The Enchantment of Test Match Cricket
Imagine a time of the year when England are touring Australia, Pakistan are touring India, Sri Lanka are touring South Africa and New Zealand are touring the West Indies, simultaneously. If all these teams were to start playing a test match on the same day, the ardent cricket lover would go almost sleepless for five nights together.
Such is the gripping nature of a well contested Test match. Being successful at this form of the sport isn’t easy by any means. It requires immense skill, planning, hard work and most importantly, execution. No wonder it is every cricketer’s dream to excel at the highest level in cricket’s purest avatar.
Playing a test match is in many ways like going to school. The players are the students of the game and the cricket ground is their school. The match, like the school, begins in the morning. You then get a lunch break before you play again. After session two, you get a tea break and then play goes on until stumps. Like the short breaks you get in school, the players get drink breaks after every hour. At every point in the day, the players on the field are learning new things which will help them in their career.
Batsmen constructing their innings brick by brick, fast bowlers bowling in tandem or a spinner operating tirelessly trying to outwit a batsman are sights to behold for the spectator. The captain of the fielding side has the responsibility of marshalling his troops, strategizing a batsman’s downfall and guiding his resources in a skillful manner. The batsmen on the other hand, slug it out in the middle, to accumulate big scores so that they rake up a sizeable total.
Also adding to the flavor is the pitch, weather and the wonderful crowds that come to watch the game. There are so many different things that can happen in a game of test cricket over a period of five days. You could be treated to delightful stroke play and solid defence from a batsman enroute to a big score or a fiery spell of fast bowling from a bowler who sends the batsman’s stumps cartwheeling. You might also see a spinner making batsmen dance while bowling to an umbrella field, or a fast bowler nagging away all day, patiently waiting for that elusive edge to be guided into the slip cordon.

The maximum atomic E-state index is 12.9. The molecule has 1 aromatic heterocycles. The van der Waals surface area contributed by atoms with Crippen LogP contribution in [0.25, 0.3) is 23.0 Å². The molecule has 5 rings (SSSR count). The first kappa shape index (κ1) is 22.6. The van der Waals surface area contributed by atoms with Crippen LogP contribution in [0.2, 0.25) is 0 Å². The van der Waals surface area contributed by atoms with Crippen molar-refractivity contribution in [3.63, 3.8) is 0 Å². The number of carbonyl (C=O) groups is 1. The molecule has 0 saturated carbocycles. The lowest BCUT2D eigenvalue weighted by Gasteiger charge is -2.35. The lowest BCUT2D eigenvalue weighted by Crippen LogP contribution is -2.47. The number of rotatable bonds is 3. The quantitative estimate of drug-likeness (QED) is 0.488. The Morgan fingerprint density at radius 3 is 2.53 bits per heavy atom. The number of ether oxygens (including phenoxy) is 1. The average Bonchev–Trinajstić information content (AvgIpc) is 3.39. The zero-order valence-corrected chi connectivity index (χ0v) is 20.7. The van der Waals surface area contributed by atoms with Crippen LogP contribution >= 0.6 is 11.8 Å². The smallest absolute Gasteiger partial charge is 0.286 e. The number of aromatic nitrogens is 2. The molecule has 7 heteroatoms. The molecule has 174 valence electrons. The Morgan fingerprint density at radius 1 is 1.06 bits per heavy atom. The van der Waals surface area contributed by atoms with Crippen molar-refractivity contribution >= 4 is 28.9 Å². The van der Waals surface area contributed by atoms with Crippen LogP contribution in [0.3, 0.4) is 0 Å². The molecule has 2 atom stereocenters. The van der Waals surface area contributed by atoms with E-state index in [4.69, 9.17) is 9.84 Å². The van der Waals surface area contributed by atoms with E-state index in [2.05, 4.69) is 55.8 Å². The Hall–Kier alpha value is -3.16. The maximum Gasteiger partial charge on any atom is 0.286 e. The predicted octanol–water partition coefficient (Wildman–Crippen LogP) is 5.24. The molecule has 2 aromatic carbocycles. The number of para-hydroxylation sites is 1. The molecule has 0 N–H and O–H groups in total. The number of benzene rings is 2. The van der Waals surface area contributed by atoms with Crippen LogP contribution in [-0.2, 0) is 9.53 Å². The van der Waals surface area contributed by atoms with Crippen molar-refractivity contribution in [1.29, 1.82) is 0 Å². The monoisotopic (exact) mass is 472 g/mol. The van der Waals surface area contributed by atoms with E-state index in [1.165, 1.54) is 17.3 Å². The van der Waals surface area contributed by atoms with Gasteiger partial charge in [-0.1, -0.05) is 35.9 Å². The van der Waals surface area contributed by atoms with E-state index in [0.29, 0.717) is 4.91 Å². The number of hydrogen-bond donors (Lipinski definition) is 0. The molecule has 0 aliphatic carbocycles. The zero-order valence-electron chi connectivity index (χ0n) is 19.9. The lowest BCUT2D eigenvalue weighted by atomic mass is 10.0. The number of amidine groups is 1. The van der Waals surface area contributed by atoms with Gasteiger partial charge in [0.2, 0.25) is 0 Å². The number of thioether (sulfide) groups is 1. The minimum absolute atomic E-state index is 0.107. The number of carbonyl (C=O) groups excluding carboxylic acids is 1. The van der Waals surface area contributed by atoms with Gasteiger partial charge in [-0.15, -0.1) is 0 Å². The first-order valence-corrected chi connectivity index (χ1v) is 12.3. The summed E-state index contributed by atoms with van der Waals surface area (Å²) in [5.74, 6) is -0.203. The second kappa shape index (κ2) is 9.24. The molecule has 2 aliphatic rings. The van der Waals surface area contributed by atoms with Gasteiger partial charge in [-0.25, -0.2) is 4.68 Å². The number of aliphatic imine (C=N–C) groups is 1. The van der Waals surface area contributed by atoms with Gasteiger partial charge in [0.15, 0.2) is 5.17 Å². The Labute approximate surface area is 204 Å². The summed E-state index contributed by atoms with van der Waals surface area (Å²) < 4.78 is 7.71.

Often, the game flows so beautifully, that you can get immensely engrossed in it. A team might be piling on the runs and all of a sudden, an inspired spell of bowling can make the contest even. There are so many pendulum swings that a test match goes through; such is the beauty of this format.
Nowadays there is so much coverage of the sport and the broadcast has a global reach. The viewership experience too has improved by leaps and bounds. Most matches are available in high definition and the channels are increasingly trying to keep the viewer involved. Social media too, has played a role and people can now tweet about a game with a specified hash tag to interact with other viewers and get into discussions with them. There used to be two commentators and now there are three. A quality commentary team can really keep the viewer interested with their conversations.
Stadiums too are getting more spectator friendly. They are upgrading their facilities to give people who come to watch the game in its sanctum sanctorum, the best experience possible. Most stadiums around the world have huge electronic displays to give the spectators all the information that they need.
So whether it is in the stadium or on television, there is enough and more for the spectator to enjoy. These enhancers also make the viewership experience significantly better.
The sound from a packed Eden Gardens crowd, the atmosphere at the Melbourne Cricket Ground on day 1 of a Boxing Day Ashes test, the quiet dignified applause of the men dressed in suits at Lord’s or the beats of the Calypso drums are enough to get a passionate fan’s adrenaline gushing.
A test match is the perfect symphony for a cricket lover, and it is better experienced than explained.